Edward Snowden's revelations brought national attention to whistleblowers much the way the movie Silkwood had previously. In both cases, whistleblower protection and laws that protect those who speak up also were debated nationally. In Indiana and nationally, there are other, less well-known whistleblower cases taking place. These people also face the same possible retaliation and job loss the resurgence of the topic has brought to light.
A whistleblower in Washington state has now filed a third complaint with the Department of Labor since being fired from her job. She claims that, following raising safety issues, she experienced retaliation for being a whistleblower and was fired. Among the claims of retaliation, she cites being excluded from meetings, having her decisions countermanded and having her authority reduced. The company contends she was fired when concerns were raised by an individual regarding her conduct.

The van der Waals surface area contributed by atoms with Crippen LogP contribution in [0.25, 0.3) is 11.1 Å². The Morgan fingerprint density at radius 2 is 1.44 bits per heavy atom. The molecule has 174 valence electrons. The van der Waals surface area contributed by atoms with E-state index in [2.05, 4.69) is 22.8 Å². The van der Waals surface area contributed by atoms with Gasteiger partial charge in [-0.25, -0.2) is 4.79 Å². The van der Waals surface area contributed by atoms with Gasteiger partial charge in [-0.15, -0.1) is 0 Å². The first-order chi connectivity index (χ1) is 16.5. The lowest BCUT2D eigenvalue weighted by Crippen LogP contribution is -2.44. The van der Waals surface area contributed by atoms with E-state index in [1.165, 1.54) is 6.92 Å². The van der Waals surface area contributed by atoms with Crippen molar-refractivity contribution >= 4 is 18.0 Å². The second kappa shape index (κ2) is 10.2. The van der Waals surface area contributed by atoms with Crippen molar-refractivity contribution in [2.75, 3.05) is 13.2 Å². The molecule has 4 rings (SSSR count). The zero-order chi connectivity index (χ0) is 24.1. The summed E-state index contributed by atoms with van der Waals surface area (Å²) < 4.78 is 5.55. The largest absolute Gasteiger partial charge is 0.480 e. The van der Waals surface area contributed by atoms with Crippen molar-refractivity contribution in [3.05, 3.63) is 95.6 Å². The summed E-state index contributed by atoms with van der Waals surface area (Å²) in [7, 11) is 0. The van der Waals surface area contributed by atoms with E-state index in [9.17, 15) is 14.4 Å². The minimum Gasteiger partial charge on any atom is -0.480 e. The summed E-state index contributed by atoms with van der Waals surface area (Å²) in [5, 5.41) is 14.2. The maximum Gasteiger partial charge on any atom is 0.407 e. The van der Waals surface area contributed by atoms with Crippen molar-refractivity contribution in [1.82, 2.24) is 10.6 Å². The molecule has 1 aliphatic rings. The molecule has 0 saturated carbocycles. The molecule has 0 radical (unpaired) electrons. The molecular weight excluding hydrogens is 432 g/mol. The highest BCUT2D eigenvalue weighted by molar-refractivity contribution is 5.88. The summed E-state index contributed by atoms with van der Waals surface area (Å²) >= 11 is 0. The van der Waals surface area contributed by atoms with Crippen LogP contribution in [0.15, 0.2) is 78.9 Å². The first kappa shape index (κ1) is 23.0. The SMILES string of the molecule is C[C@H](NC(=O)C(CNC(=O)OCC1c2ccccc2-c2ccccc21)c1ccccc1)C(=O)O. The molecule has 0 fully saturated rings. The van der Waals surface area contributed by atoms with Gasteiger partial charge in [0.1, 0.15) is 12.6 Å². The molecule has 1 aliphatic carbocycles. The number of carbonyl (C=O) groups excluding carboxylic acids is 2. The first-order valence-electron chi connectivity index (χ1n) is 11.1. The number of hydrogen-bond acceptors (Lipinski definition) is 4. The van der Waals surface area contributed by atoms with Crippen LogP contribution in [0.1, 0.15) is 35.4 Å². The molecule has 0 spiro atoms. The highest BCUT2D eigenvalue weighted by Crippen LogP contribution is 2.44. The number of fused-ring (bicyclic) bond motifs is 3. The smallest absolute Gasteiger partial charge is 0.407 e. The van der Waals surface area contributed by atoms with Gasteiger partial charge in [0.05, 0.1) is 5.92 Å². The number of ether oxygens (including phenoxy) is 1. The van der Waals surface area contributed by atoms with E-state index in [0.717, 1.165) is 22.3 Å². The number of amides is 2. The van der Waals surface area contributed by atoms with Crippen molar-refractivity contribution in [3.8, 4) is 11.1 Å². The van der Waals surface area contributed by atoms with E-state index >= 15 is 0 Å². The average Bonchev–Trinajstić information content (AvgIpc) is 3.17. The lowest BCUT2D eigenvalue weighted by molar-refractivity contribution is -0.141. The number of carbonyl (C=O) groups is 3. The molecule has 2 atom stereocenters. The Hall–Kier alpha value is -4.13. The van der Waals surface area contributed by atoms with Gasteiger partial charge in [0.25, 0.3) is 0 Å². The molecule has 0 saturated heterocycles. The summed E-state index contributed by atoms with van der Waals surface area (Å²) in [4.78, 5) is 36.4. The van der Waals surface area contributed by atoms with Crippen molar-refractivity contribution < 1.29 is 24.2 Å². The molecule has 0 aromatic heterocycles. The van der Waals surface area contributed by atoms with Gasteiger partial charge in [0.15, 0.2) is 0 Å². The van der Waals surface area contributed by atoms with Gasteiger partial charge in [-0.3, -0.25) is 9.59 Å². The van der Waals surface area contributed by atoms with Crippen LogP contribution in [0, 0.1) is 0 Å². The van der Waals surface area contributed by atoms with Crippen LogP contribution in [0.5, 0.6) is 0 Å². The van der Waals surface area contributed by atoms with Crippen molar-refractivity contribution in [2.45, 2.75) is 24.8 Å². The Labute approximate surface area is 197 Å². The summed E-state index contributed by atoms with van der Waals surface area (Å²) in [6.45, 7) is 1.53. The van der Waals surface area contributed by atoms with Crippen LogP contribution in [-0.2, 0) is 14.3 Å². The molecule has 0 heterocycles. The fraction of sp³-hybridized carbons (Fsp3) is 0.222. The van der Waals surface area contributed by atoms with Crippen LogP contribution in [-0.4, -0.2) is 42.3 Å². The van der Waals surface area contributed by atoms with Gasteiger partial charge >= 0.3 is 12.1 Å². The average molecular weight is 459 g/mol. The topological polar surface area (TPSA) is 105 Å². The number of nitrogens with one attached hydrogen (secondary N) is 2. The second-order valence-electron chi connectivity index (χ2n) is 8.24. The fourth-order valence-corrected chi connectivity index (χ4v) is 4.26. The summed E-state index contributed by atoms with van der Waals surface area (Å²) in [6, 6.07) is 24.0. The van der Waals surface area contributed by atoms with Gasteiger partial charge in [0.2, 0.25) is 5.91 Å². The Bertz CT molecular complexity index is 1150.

The woman worked as an environmental and nuclear safety manager. The safety concerns she reported were in regard to a facility that is expected to treat more than 50 million gallons of radioactive waste materials. Her employer was a subcontractor for the Department of Energy contractor hired to build the plant. The woman's claims of ongoing retaliation are a contributing factor to there being multiple claims filed.
Indiana whistleblower protection laws vary, with statutes of limitations affecting the time line. These time limits begin at 30 days and extend out to more than four years in length. However, both state and federal whistleblower statutes provide protection for whistleblowers who report employer misconduct or fraud. A person who wishes to report such suspected misconduct by an employer may wish to also seek legal counsel to ensure their rights are protected.
Source: Tri-City Herald, “Hanford whistleblower asks to drop lawsuit; other legal action under way,” Annette Cary, April 27, 2014